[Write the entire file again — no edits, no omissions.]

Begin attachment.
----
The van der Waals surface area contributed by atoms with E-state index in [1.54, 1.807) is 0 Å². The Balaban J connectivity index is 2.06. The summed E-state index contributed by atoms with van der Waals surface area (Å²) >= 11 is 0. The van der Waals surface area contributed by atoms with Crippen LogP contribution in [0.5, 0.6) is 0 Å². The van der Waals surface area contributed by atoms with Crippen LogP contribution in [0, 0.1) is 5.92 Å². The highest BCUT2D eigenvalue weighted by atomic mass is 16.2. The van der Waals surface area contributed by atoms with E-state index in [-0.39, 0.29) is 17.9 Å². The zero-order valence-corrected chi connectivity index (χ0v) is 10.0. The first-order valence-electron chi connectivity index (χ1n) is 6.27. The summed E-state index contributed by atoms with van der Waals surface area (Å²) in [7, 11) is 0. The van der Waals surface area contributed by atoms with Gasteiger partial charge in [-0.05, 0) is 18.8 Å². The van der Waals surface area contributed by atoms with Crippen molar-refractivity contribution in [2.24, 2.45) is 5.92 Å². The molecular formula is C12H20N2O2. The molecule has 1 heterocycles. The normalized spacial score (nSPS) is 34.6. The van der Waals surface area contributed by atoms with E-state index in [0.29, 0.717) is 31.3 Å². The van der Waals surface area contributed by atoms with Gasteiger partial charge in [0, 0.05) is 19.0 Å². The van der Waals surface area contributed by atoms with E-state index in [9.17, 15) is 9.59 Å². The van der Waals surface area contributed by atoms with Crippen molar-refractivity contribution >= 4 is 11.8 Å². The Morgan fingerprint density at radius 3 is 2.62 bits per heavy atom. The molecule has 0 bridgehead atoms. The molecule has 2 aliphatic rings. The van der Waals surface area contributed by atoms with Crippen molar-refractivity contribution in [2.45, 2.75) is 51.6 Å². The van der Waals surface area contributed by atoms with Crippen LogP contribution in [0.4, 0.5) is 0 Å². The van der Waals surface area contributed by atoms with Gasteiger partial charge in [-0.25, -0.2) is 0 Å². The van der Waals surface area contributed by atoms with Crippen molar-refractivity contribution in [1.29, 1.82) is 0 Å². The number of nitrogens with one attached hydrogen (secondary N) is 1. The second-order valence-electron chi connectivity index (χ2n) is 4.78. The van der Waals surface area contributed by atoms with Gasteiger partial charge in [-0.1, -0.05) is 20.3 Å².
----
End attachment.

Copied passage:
The van der Waals surface area contributed by atoms with E-state index in [1.54, 1.807) is 0 Å². The Balaban J connectivity index is 2.06. The summed E-state index contributed by atoms with van der Waals surface area (Å²) >= 11 is 0. The van der Waals surface area contributed by atoms with Crippen LogP contribution in [0.5, 0.6) is 0 Å². The van der Waals surface area contributed by atoms with Crippen LogP contribution in [0, 0.1) is 5.92 Å². The highest BCUT2D eigenvalue weighted by atomic mass is 16.2. The van der Waals surface area contributed by atoms with E-state index in [-0.39, 0.29) is 17.9 Å². The zero-order valence-corrected chi connectivity index (χ0v) is 10.0. The first-order valence-electron chi connectivity index (χ1n) is 6.27. The summed E-state index contributed by atoms with van der Waals surface area (Å²) in [7, 11) is 0. The van der Waals surface area contributed by atoms with Gasteiger partial charge in [-0.05, 0) is 18.8 Å². The van der Waals surface area contributed by atoms with Crippen molar-refractivity contribution in [2.24, 2.45) is 5.92 Å². The molecular formula is C12H20N2O2. The molecule has 1 heterocycles. The normalized spacial score (nSPS) is 34.6. The van der Waals surface area contributed by atoms with E-state index in [0.29, 0.717) is 31.3 Å². The van der Waals surface area contributed by atoms with Gasteiger partial charge in [0, 0.05) is 19.0 Å². The van der Waals surface area contributed by atoms with E-state index in [9.17, 15) is 9.59 Å². The van der Waals surface area contributed by atoms with Crippen molar-refractivity contribution >= 4 is 11.8 Å². The Morgan fingerprint density at radius 3 is 2.62 bits per heavy atom. The molecule has 0 bridgehead atoms. The molecule has 2 aliphatic rings. The van der Waals surface area contributed by atoms with Crippen molar-refractivity contribution in [2.45, 2.75) is 51.6 Å². The van der Waals surface area contributed by atoms with Crippen LogP contribution in [0.4, 0.5) is 0 Å². The van der Waals surface area contributed by atoms with Gasteiger partial charge in [-0.25, -0.2) is 0 Å². The van der Waals surface area contributed by atoms with Crippen molar-refractivity contribution in [1.29, 1.82) is 0 Å². The number of nitrogens with one attached hydrogen (secondary N) is 1. The second-order valence-electron chi connectivity index (χ2n) is 4.78. The van der Waals surface area contributed by atoms with Gasteiger partial charge in [-0.1, -0.05) is 20.3 Å².